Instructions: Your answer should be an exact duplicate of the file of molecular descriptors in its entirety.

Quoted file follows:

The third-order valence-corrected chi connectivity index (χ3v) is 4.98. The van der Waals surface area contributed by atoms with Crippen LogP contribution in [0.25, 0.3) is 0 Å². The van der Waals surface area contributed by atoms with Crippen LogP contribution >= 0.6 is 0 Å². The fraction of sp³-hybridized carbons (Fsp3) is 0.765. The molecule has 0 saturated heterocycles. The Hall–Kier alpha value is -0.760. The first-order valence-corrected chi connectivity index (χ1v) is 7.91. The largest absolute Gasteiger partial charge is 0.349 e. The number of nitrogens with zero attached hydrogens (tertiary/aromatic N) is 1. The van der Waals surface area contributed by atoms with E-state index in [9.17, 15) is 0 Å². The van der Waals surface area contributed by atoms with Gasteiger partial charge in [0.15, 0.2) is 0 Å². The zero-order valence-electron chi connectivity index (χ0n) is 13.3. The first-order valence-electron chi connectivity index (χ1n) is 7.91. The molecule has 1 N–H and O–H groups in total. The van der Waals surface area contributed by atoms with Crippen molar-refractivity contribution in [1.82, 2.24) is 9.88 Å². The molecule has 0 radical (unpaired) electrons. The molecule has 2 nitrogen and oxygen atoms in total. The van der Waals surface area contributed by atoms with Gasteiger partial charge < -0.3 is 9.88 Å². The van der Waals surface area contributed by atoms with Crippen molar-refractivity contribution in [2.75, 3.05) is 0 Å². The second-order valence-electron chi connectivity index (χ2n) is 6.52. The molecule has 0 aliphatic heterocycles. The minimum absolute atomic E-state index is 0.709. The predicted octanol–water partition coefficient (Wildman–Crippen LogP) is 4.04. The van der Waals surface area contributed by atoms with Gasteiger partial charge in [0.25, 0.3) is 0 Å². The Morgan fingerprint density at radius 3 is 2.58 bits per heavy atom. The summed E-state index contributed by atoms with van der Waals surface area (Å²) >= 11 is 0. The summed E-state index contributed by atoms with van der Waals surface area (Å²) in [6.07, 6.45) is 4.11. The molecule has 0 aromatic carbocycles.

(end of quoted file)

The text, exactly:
The third-order valence-corrected chi connectivity index (χ3v) is 4.98. The van der Waals surface area contributed by atoms with Crippen LogP contribution in [0.25, 0.3) is 0 Å². The van der Waals surface area contributed by atoms with Crippen LogP contribution >= 0.6 is 0 Å². The fraction of sp³-hybridized carbons (Fsp3) is 0.765. The molecule has 0 saturated heterocycles. The Hall–Kier alpha value is -0.760. The first-order valence-corrected chi connectivity index (χ1v) is 7.91. The largest absolute Gasteiger partial charge is 0.349 e. The number of nitrogens with zero attached hydrogens (tertiary/aromatic N) is 1. The van der Waals surface area contributed by atoms with E-state index in [9.17, 15) is 0 Å². The van der Waals surface area contributed by atoms with Gasteiger partial charge in [0.15, 0.2) is 0 Å². The zero-order valence-electron chi connectivity index (χ0n) is 13.3. The first-order valence-electron chi connectivity index (χ1n) is 7.91. The molecule has 1 N–H and O–H groups in total. The van der Waals surface area contributed by atoms with Crippen molar-refractivity contribution in [1.82, 2.24) is 9.88 Å². The molecule has 0 radical (unpaired) electrons. The molecule has 2 nitrogen and oxygen atoms in total. The van der Waals surface area contributed by atoms with Gasteiger partial charge < -0.3 is 9.88 Å². The van der Waals surface area contributed by atoms with Crippen molar-refractivity contribution in [2.75, 3.05) is 0 Å². The second-order valence-electron chi connectivity index (χ2n) is 6.52. The molecule has 0 aliphatic heterocycles. The minimum absolute atomic E-state index is 0.709. The predicted octanol–water partition coefficient (Wildman–Crippen LogP) is 4.04. The van der Waals surface area contributed by atoms with Gasteiger partial charge in [0.25, 0.3) is 0 Å². The Morgan fingerprint density at radius 3 is 2.58 bits per heavy atom. The summed E-state index contributed by atoms with van der Waals surface area (Å²) >= 11 is 0. The summed E-state index contributed by atoms with van der Waals surface area (Å²) in [6.07, 6.45) is 4.11. The molecule has 0 aromatic carbocycles.